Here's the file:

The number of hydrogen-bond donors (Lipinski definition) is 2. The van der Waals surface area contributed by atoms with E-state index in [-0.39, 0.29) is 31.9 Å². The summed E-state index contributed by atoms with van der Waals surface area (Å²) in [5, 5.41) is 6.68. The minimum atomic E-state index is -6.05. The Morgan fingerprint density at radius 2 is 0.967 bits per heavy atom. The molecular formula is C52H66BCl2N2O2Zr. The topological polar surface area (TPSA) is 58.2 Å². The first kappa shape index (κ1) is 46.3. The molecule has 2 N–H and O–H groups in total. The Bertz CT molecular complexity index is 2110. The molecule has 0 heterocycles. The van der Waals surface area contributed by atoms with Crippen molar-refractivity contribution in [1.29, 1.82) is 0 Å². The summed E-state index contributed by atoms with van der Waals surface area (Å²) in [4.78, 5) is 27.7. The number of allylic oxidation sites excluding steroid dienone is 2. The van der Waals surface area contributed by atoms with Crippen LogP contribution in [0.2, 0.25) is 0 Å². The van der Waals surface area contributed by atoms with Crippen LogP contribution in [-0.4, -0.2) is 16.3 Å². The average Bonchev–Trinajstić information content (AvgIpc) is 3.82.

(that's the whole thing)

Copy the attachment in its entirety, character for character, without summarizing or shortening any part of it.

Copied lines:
The number of hydrogen-bond donors (Lipinski definition) is 2. The van der Waals surface area contributed by atoms with E-state index in [-0.39, 0.29) is 31.9 Å². The summed E-state index contributed by atoms with van der Waals surface area (Å²) in [5, 5.41) is 6.68. The minimum atomic E-state index is -6.05. The Morgan fingerprint density at radius 2 is 0.967 bits per heavy atom. The molecular formula is C52H66BCl2N2O2Zr. The topological polar surface area (TPSA) is 58.2 Å². The first kappa shape index (κ1) is 46.3. The molecule has 2 N–H and O–H groups in total. The Bertz CT molecular complexity index is 2110. The molecule has 0 heterocycles. The van der Waals surface area contributed by atoms with Crippen molar-refractivity contribution in [1.29, 1.82) is 0 Å². The summed E-state index contributed by atoms with van der Waals surface area (Å²) in [4.78, 5) is 27.7. The number of allylic oxidation sites excluding steroid dienone is 2. The van der Waals surface area contributed by atoms with Crippen LogP contribution in [0.2, 0.25) is 0 Å². The van der Waals surface area contributed by atoms with Crippen LogP contribution in [-0.4, -0.2) is 16.3 Å². The average Bonchev–Trinajstić information content (AvgIpc) is 3.82.